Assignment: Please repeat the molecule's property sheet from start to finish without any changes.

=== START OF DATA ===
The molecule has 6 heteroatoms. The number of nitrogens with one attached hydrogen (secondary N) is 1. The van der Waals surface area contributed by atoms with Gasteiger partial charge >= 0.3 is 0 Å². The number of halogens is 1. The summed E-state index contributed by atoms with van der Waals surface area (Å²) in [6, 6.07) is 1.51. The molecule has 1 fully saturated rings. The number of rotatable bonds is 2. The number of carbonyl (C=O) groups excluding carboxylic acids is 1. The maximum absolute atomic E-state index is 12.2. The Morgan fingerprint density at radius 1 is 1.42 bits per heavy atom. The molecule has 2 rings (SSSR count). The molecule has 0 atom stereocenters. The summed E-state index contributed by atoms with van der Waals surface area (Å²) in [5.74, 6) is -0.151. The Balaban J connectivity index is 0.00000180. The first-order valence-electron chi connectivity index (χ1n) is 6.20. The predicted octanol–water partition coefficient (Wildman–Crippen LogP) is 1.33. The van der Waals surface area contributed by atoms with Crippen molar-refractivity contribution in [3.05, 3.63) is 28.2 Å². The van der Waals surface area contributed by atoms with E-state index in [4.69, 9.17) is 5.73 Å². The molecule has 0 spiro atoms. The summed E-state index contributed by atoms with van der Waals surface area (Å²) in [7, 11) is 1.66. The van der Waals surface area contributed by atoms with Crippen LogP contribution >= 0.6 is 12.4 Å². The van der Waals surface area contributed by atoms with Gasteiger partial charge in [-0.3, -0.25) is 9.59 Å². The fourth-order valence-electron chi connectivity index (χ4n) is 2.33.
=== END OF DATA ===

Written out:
The molecule has 6 heteroatoms. The number of nitrogens with one attached hydrogen (secondary N) is 1. The van der Waals surface area contributed by atoms with Gasteiger partial charge >= 0.3 is 0 Å². The number of halogens is 1. The summed E-state index contributed by atoms with van der Waals surface area (Å²) in [6, 6.07) is 1.51. The molecule has 1 fully saturated rings. The number of rotatable bonds is 2. The number of carbonyl (C=O) groups excluding carboxylic acids is 1. The maximum absolute atomic E-state index is 12.2. The Morgan fingerprint density at radius 1 is 1.42 bits per heavy atom. The molecule has 2 rings (SSSR count). The molecule has 0 atom stereocenters. The summed E-state index contributed by atoms with van der Waals surface area (Å²) in [5.74, 6) is -0.151. The Balaban J connectivity index is 0.00000180. The first-order valence-electron chi connectivity index (χ1n) is 6.20. The predicted octanol–water partition coefficient (Wildman–Crippen LogP) is 1.33. The van der Waals surface area contributed by atoms with Crippen molar-refractivity contribution in [3.05, 3.63) is 28.2 Å². The van der Waals surface area contributed by atoms with E-state index in [4.69, 9.17) is 5.73 Å². The molecule has 0 spiro atoms. The summed E-state index contributed by atoms with van der Waals surface area (Å²) in [7, 11) is 1.66. The van der Waals surface area contributed by atoms with Crippen LogP contribution >= 0.6 is 12.4 Å². The van der Waals surface area contributed by atoms with Gasteiger partial charge in [-0.3, -0.25) is 9.59 Å². The fourth-order valence-electron chi connectivity index (χ4n) is 2.33.